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    Elise Hofer Derstine wins 2nd Place in Larry Neal Writer's Competition

    May 26, 2009

    Elise Hofer Derstine, a 2004 graduate of Goshen College, won second place in the Larry Neal Writers' Competition sponsored by the Washington, DC Commission on the Art and Humanities. Derstine won the award for three unpublished poems submitted in the adult poetry division. Last year Derstine won third place in the same division of the competition. For further information about the Larry Neal Awards, see

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    A Hundred Camels: A Mission Doctor's Sojourn and Murder Trial in Somalia

    May 19, 2009

    The cover of A Hundred Camels

    Just Published by Cascadia:

    A Hundred Camels: A Doctor's Sojourn and Murder Trial in Somalia

    by Gerald L. Miller, M.D. and Shari Miller Wagner

    Available: June2009
    Pages: 228

    Prices: $13.95US/$14.95Can.
    ISBN 13:978-1-931038-54-6

    As this suspenseful, true-life drama of a doctor's trial for a patient's murder unfolds, readersare given access to an ancient, clan-based culture few Americans have experienced in a country recently declared by the United Nations as a humanitarian crisis “worse than Darfur.”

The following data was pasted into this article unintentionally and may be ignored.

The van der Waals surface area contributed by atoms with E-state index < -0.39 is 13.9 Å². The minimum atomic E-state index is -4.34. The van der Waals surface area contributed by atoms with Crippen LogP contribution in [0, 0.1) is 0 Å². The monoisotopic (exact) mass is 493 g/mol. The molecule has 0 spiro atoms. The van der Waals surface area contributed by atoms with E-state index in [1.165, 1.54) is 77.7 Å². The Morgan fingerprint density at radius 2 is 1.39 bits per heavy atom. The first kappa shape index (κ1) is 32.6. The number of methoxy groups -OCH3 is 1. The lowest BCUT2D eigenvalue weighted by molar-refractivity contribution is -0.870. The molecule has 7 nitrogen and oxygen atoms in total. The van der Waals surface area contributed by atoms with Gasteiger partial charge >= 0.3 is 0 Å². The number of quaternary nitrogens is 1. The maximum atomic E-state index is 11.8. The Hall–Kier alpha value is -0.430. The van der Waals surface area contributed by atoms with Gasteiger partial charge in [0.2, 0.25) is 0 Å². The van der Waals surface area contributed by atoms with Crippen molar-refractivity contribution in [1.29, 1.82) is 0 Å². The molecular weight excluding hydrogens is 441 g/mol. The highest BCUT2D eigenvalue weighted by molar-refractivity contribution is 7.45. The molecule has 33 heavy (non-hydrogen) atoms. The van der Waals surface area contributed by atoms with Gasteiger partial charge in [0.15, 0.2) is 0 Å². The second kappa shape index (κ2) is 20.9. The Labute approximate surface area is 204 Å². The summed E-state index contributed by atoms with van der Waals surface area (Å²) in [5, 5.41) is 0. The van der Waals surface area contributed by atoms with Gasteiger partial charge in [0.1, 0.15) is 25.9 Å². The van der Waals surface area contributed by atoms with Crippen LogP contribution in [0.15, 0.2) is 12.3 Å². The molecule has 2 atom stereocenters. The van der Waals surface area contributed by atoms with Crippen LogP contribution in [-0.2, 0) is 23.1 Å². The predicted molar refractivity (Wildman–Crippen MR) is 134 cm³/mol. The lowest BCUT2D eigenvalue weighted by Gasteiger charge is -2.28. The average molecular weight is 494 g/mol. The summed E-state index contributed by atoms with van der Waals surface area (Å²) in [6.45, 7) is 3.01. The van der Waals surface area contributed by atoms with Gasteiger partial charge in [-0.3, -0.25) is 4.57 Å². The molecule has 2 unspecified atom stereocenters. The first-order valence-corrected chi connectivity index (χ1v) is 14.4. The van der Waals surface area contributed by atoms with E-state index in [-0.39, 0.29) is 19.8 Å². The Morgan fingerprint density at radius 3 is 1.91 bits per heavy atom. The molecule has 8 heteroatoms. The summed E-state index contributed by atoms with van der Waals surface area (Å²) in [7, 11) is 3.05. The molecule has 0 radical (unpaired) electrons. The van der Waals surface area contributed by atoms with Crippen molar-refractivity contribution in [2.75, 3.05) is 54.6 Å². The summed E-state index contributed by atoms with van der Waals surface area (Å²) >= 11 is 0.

"This vivid, compelling story becomes a vehicle of beauty—the kind that wounds as we recognize our own fears and prejudices but also the beauty of a …

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    Rudy Wiebe Wins Lieutenant Governor of Alberta Distinguished Artist Award

    May 12, 2009

    Edmonton-Celebrated Canadian author and U of A professor emeritus Rudy Wiebe has added another award to his long list of accolades, winning a Lieutenant Governor of Alberta Distinguished Artist Award.

    "My parents, with their five children, arrived in Didsbury, Alberta, as penniless refugees from the Soviet Union in March 1930, and they could not dream that a child of theirs would ever become a writer, published and read in many parts of the world," said Wiebe.

    "But this magnificent country, Canada, our home, gave me that opportunity, helped me to explore my crazy ideas, my place, my ancestors-wherever I found …